For the last two years, MIT Solve has issued challenges to find solutions to our world’s most pressing problems and committed more than $7 million in funding to promising Solver teams. This year, MIT Solve is offering the first Indigenous Communities Fellowship. Fellows, who must be at least 14 (with a strong preference given to tribal members) and in the Oceti Sakowin, Navajo Nation, or Hopi Tribe communities, will receive at least $10,000 in funding. The goal is to support tech entrepreneurs in these Indigenous communities who will advance solutions to grow economic development and resiliency.
According to the website for the Indigenous Communities Fellowship, MIT Solve is seeking solutions that:
- Enable new skill development and create employment opportunities that help sustain natural and cultural resources
- Support native youth in creating new business ventures
- Provide access to technology and connectivity
- Connect local business owners to accessible capital and markets
Denise Williams is a member of the Leadership group for the fellowship and CEO of the First Nations Technology Council in Canada. SuperPosition has previously reported on their work towards reconciliation for Indigenous communities through tech equality.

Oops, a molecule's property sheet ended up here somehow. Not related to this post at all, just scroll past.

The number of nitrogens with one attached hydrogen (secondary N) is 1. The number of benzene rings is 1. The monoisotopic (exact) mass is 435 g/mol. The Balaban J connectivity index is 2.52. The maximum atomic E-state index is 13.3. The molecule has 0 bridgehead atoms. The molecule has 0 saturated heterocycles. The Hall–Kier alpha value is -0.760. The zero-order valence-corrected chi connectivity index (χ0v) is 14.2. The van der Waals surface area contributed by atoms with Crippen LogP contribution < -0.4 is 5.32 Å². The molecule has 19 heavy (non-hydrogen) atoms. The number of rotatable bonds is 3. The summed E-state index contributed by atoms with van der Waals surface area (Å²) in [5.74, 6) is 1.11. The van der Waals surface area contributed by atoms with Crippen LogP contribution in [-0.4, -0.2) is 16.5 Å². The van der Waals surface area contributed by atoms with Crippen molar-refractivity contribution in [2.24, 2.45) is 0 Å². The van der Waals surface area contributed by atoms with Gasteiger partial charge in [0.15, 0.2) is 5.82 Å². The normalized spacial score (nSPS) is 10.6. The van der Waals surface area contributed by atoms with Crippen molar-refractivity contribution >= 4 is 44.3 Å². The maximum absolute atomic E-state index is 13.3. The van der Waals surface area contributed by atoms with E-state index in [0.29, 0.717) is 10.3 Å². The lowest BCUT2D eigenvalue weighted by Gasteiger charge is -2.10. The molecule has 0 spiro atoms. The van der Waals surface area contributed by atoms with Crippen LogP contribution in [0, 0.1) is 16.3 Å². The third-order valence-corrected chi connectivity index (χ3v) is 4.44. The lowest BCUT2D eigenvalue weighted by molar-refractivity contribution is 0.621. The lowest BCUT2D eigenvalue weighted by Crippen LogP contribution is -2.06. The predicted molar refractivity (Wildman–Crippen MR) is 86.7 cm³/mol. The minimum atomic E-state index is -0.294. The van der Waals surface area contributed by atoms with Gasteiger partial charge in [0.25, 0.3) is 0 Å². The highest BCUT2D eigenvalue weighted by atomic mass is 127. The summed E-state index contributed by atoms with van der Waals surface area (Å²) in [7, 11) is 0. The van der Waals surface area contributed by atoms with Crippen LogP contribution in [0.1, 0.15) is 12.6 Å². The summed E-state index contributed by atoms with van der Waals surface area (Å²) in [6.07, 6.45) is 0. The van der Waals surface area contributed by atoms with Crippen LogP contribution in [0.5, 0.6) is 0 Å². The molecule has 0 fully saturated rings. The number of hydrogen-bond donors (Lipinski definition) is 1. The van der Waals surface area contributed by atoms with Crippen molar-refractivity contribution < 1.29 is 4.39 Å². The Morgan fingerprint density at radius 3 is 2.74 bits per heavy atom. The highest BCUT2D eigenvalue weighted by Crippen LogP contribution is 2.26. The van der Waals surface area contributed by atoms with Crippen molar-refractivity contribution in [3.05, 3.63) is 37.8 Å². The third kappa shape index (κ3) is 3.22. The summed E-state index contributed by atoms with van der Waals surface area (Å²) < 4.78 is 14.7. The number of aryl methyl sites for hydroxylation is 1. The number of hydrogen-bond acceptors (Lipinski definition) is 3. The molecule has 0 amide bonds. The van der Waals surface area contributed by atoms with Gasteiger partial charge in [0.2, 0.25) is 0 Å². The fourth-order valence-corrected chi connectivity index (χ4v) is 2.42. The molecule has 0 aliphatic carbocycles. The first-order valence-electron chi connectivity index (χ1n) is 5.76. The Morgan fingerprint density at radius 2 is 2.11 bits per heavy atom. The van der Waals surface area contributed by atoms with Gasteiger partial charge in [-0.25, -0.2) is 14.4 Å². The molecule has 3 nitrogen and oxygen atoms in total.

Williams, in an article for MIT Solve, says:
True innovation requires a diversity of thought, and the world view of Indigenous peoples can challenge mainstream western ideology. This perspective will expand our collective understanding of what it means to be human in a time of artificial intelligence, machine learning, and virtual environments.What we code into these technological systems today will define our future as a species. Who better to write that code than those who carry the wisdom of our most experienced innovators?
With over 15,000 years of experience and an emphasis on sustainable wisdom, the knowledge Indigenous communities can bring to the tech table will benefit everyone.
Reality Changing Observations:
Q1. What can you do to facilitate access to digital technology in Indigenous Communities?
Q2. What are some examples of the wisdom of your own ancestors that you can use for good in the digital age?
Q3. Is equitable access to technology for Indigenous communities important or not important for humanity, and why?